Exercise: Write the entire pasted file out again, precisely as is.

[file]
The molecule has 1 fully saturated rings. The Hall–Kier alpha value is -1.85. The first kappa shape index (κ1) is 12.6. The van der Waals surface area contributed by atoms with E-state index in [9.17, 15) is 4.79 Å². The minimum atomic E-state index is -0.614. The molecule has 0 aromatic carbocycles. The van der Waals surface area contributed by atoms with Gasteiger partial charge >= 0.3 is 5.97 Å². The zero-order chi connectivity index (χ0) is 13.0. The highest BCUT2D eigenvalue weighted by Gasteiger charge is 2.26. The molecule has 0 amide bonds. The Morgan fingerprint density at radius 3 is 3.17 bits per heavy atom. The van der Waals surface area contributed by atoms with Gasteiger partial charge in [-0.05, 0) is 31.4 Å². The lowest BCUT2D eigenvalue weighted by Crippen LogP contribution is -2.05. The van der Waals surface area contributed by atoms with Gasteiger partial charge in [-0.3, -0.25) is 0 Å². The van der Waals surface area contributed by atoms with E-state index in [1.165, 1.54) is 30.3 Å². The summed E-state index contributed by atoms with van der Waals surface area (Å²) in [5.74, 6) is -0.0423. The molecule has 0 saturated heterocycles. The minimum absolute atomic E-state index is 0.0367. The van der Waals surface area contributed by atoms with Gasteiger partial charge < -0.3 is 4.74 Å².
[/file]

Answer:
The molecule has 1 fully saturated rings. The Hall–Kier alpha value is -1.85. The first kappa shape index (κ1) is 12.6. The van der Waals surface area contributed by atoms with E-state index in [9.17, 15) is 4.79 Å². The minimum atomic E-state index is -0.614. The molecule has 0 aromatic carbocycles. The van der Waals surface area contributed by atoms with Gasteiger partial charge >= 0.3 is 5.97 Å². The zero-order chi connectivity index (χ0) is 13.0. The highest BCUT2D eigenvalue weighted by Gasteiger charge is 2.26. The molecule has 0 amide bonds. The Morgan fingerprint density at radius 3 is 3.17 bits per heavy atom. The van der Waals surface area contributed by atoms with Gasteiger partial charge in [-0.05, 0) is 31.4 Å². The lowest BCUT2D eigenvalue weighted by Crippen LogP contribution is -2.05. The van der Waals surface area contributed by atoms with Gasteiger partial charge in [-0.3, -0.25) is 0 Å². The van der Waals surface area contributed by atoms with E-state index in [1.165, 1.54) is 30.3 Å². The summed E-state index contributed by atoms with van der Waals surface area (Å²) in [5.74, 6) is -0.0423. The molecule has 0 saturated heterocycles. The minimum absolute atomic E-state index is 0.0367. The van der Waals surface area contributed by atoms with Gasteiger partial charge < -0.3 is 4.74 Å².